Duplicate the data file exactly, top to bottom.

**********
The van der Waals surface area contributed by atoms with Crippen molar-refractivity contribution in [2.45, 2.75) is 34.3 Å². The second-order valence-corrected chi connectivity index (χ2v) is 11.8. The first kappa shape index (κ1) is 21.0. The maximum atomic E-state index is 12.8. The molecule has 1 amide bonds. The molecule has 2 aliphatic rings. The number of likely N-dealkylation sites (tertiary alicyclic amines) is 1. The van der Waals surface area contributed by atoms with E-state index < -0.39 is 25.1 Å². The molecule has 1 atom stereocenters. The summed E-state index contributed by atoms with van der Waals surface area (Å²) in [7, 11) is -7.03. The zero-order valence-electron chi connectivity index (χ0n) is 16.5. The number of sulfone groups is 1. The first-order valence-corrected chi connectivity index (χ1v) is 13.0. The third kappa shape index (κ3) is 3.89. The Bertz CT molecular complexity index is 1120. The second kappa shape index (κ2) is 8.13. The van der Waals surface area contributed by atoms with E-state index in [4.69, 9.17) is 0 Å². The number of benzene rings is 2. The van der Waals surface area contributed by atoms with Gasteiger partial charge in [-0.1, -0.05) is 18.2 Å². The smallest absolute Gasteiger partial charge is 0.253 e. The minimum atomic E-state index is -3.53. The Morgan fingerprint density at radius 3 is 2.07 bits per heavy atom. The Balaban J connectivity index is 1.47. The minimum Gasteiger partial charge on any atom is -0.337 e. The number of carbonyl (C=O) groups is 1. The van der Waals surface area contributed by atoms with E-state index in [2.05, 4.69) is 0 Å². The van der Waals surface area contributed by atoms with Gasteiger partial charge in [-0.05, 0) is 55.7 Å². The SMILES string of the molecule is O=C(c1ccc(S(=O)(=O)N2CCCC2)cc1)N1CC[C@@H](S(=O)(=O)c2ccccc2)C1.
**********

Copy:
The van der Waals surface area contributed by atoms with Crippen molar-refractivity contribution in [2.45, 2.75) is 34.3 Å². The second-order valence-corrected chi connectivity index (χ2v) is 11.8. The first kappa shape index (κ1) is 21.0. The maximum atomic E-state index is 12.8. The molecule has 1 amide bonds. The molecule has 2 aliphatic rings. The number of likely N-dealkylation sites (tertiary alicyclic amines) is 1. The van der Waals surface area contributed by atoms with E-state index < -0.39 is 25.1 Å². The molecule has 1 atom stereocenters. The summed E-state index contributed by atoms with van der Waals surface area (Å²) in [7, 11) is -7.03. The zero-order valence-electron chi connectivity index (χ0n) is 16.5. The number of sulfone groups is 1. The first-order valence-corrected chi connectivity index (χ1v) is 13.0. The third kappa shape index (κ3) is 3.89. The Bertz CT molecular complexity index is 1120. The second kappa shape index (κ2) is 8.13. The van der Waals surface area contributed by atoms with E-state index in [4.69, 9.17) is 0 Å². The number of benzene rings is 2. The van der Waals surface area contributed by atoms with Gasteiger partial charge in [-0.1, -0.05) is 18.2 Å². The smallest absolute Gasteiger partial charge is 0.253 e. The minimum atomic E-state index is -3.53. The Morgan fingerprint density at radius 3 is 2.07 bits per heavy atom. The Balaban J connectivity index is 1.47. The minimum Gasteiger partial charge on any atom is -0.337 e. The number of carbonyl (C=O) groups is 1. The van der Waals surface area contributed by atoms with E-state index in [2.05, 4.69) is 0 Å². The van der Waals surface area contributed by atoms with Gasteiger partial charge in [-0.05, 0) is 55.7 Å². The SMILES string of the molecule is O=C(c1ccc(S(=O)(=O)N2CCCC2)cc1)N1CC[C@@H](S(=O)(=O)c2ccccc2)C1.